Effectiveness of root resection techniques compared with root canal retreatment or apical surgery for the treatment of apical periodontitis and tooth survival: A systematic review
Stefano Corbella, Clemens Walter, Igor Tsesis
Surgical removal of a root has been proposed as a treatment for multi-rooted teeth with apical periodontitis, usually in cases of advanced, combined endodontic-periodontal lesions or severe periodontal disease affecting a single root. It may also be indicated in cases of horizontal or vertical root fracture, or in cases where non-surgical or surgical endodontic treatment of the affected root is impractical or unfeasible.
The aim of this systematic review was to analyze the effectiveness of root resection as a treatment for apical periodontitis, compared with non-surgical root canal retreatment or apical surgery. The focus was on studies with at least one-year follow-up after treatment, and studies which included both clinical and patient-reported outcomes. Although it could be argued that removal of the affected root would eliminate apical periodontitis, the review sought to analyze how this treatment compared with alternatives (non-surgical or surgical endodontic treatment) in terms of a range of outcomes including tooth survival, pain, swelling and tooth mobility.
The systematic review was performed using strict inclusion criteria, considering both comparative and non-comparative studies, and a systematic extraction of data from the included studies, followed by a quantitative synthesis of the results. Only three studies complied with the inclusion criteria and were coherent with the objectives of the review (Alassadi et al., 2020, Derks et al., 2018, El Sayed et al., 2020).
All three papers were based on retrospective cohort studies, two from Germany and one from the United States. Two were performed in an academic setting and one in a private dental office. In all studies, root resection was performed after non-surgical root canal treatment, in most cases for periodontal reasons. None of the studies presented comparative data on the effectiveness of different methods for the treatment of apical periodontitis but showed data only on the outcome of the procedure and the survival of the tooth.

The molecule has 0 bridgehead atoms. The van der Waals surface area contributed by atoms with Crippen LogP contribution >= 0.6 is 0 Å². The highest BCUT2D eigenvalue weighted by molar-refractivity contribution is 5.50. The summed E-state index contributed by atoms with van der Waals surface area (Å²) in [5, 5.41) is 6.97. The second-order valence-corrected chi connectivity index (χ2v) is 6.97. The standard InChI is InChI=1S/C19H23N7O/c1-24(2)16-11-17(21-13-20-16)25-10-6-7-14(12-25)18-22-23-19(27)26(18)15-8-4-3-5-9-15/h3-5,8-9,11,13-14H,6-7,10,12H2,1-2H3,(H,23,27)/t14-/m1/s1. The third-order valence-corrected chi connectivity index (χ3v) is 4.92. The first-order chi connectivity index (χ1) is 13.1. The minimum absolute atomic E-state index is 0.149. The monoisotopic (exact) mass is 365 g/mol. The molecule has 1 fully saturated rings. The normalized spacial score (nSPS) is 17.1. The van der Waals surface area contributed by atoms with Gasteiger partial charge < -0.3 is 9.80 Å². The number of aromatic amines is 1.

Root resection was performed for endodontic reasons in 27.1% (n=23) of cases reported by Alassadi et al. (2020), 13.6% (n=11) reported by Derks et al. (2018), and 6.2% (n=8) reported by El Sayed et al. (2020). Tooth survival over time was reported in all studies, with follow-up ranging from 1 to 30 years.
Due to the heterogeneity of the studies and to the scarcity of data regarding the objective of the review, a narrative presentation of the results was chosen.
Survival of the root-resected multi-rooted teeth with localised advanced apical periodontitis ranged from 33-57% (Alassadi et al., 2020, Derks et al., 2018, El Sayed et al., 2020). Two of the studies reported separate information on the survival of teeth that had been root-resected for endodontic reasons, and the results indicated no difference in the survival of teeth that had received root resection for different reasons (Alassadi et al 2020, El Sayed et al., 2020)
The results of this systematic review indicate that evidence on the outcomes of root resection performed on multi-rooted teeth with localised advanced apical periodontitis is lacking and unclear. Recommendations cannot therefore be made on the choice of this intervention compared to alternatives including non-surgical and surgical endodontic retreatment. Further research is needed to longitudinally assess the effectiveness of root resection in terms of tooth survival, pain and mobility compared with alternative treatments. Future studies should include a more comprehensive assessment of the endodontic status of the tooth/root before intervention, more focus should be given to patient-reported outcomes and outcome data should be presented after a minimum one year of follow-up.
Stefano Corbella & Lise-Lotte Kirkevang
ESE Benefits of Endodontics Committee
Alassadi, M., Qazi, M., Ravidà, A., Siqueira, R., Garaicoa-Pazmiño, C. & Wang, H.L. (2020). Outcomes of root resection therapy up to 16.8 years: A retrospective study in an academic setting. Journal of Periodontology 91(4) 493-500.
Corbella, S., Walter, C., Tsesis, I. (2022). Effectiveness of root resection techniques compared with root canal retreatment or apical surgery for the treatment of apical periodontitis and tooth survival: A systematic review. International Endodontic Journal Aug 3. Doi: 10.1111/iej.13808.
Derks, H., Westheide, D., Pfefferle, T., Eickholz, P. & Dannewitz, B. (2018). Retention of molars after root-resective therapy: a retrospective evaluation of up to 30 years. Clinical Oral Investigations 22(3) 1327-1335.
Dommisch, H., Walter, C., Dannewitz, B. & Eickholz, P. (2020). Resective surgery for the treatment of furcation involvement: A systematic review. Journal of Clinical Periodontology 47 Suppl 22 375-391.
El Sayed, N., Cosgarea, R., Rahim, S., Giess, N., Krisam, J. & Kim, T.S. (2020). Patient-, tooth-, and dentist-related factors influencing long-term tooth retention after resective therapy in an academic setting-a retrospective study. Clinical Oral Investigations 24(7) 2341-2349.